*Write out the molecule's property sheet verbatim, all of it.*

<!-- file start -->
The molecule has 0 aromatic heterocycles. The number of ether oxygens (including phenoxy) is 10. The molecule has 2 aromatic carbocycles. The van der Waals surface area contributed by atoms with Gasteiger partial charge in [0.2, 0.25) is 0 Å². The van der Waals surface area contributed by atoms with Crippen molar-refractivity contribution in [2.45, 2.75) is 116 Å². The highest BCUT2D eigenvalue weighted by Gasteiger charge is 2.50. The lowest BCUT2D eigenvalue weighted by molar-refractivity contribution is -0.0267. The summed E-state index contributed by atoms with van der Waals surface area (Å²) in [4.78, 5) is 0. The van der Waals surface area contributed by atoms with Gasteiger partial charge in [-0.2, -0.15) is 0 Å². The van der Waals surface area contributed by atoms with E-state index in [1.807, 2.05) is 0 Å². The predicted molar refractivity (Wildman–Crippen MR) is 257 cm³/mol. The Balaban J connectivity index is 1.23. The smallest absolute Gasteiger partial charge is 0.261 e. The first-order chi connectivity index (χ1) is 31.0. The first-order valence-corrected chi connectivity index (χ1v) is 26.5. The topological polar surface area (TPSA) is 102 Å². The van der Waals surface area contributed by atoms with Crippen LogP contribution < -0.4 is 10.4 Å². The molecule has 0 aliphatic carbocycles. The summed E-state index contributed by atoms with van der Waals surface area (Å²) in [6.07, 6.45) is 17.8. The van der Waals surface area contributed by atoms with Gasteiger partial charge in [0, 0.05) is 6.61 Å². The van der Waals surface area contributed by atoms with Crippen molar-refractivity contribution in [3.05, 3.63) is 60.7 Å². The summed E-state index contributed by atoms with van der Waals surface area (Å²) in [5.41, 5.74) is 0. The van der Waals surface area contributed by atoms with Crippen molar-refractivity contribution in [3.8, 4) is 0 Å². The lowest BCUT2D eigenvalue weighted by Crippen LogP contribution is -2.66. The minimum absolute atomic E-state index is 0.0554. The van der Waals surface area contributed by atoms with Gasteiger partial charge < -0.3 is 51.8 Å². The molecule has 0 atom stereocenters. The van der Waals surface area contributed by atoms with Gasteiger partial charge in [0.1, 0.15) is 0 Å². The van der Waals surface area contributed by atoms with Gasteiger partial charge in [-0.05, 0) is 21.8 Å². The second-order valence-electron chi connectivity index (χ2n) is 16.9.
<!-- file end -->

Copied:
The molecule has 0 aromatic heterocycles. The number of ether oxygens (including phenoxy) is 10. The molecule has 2 aromatic carbocycles. The van der Waals surface area contributed by atoms with Gasteiger partial charge in [0.2, 0.25) is 0 Å². The van der Waals surface area contributed by atoms with Crippen molar-refractivity contribution in [2.45, 2.75) is 116 Å². The highest BCUT2D eigenvalue weighted by Gasteiger charge is 2.50. The lowest BCUT2D eigenvalue weighted by molar-refractivity contribution is -0.0267. The summed E-state index contributed by atoms with van der Waals surface area (Å²) in [4.78, 5) is 0. The van der Waals surface area contributed by atoms with Gasteiger partial charge in [-0.2, -0.15) is 0 Å². The van der Waals surface area contributed by atoms with E-state index in [1.807, 2.05) is 0 Å². The predicted molar refractivity (Wildman–Crippen MR) is 257 cm³/mol. The Balaban J connectivity index is 1.23. The smallest absolute Gasteiger partial charge is 0.261 e. The first-order chi connectivity index (χ1) is 31.0. The first-order valence-corrected chi connectivity index (χ1v) is 26.5. The topological polar surface area (TPSA) is 102 Å². The van der Waals surface area contributed by atoms with Crippen LogP contribution < -0.4 is 10.4 Å². The molecule has 0 aliphatic carbocycles. The summed E-state index contributed by atoms with van der Waals surface area (Å²) in [6.07, 6.45) is 17.8. The van der Waals surface area contributed by atoms with Gasteiger partial charge in [0, 0.05) is 6.61 Å². The van der Waals surface area contributed by atoms with Crippen molar-refractivity contribution in [3.05, 3.63) is 60.7 Å². The summed E-state index contributed by atoms with van der Waals surface area (Å²) in [5.41, 5.74) is 0. The van der Waals surface area contributed by atoms with Crippen molar-refractivity contribution in [3.8, 4) is 0 Å². The lowest BCUT2D eigenvalue weighted by Crippen LogP contribution is -2.66. The minimum absolute atomic E-state index is 0.0554. The van der Waals surface area contributed by atoms with Gasteiger partial charge < -0.3 is 51.8 Å². The molecule has 0 atom stereocenters. The van der Waals surface area contributed by atoms with Gasteiger partial charge in [0.1, 0.15) is 0 Å². The van der Waals surface area contributed by atoms with Gasteiger partial charge in [-0.05, 0) is 21.8 Å². The second-order valence-electron chi connectivity index (χ2n) is 16.9.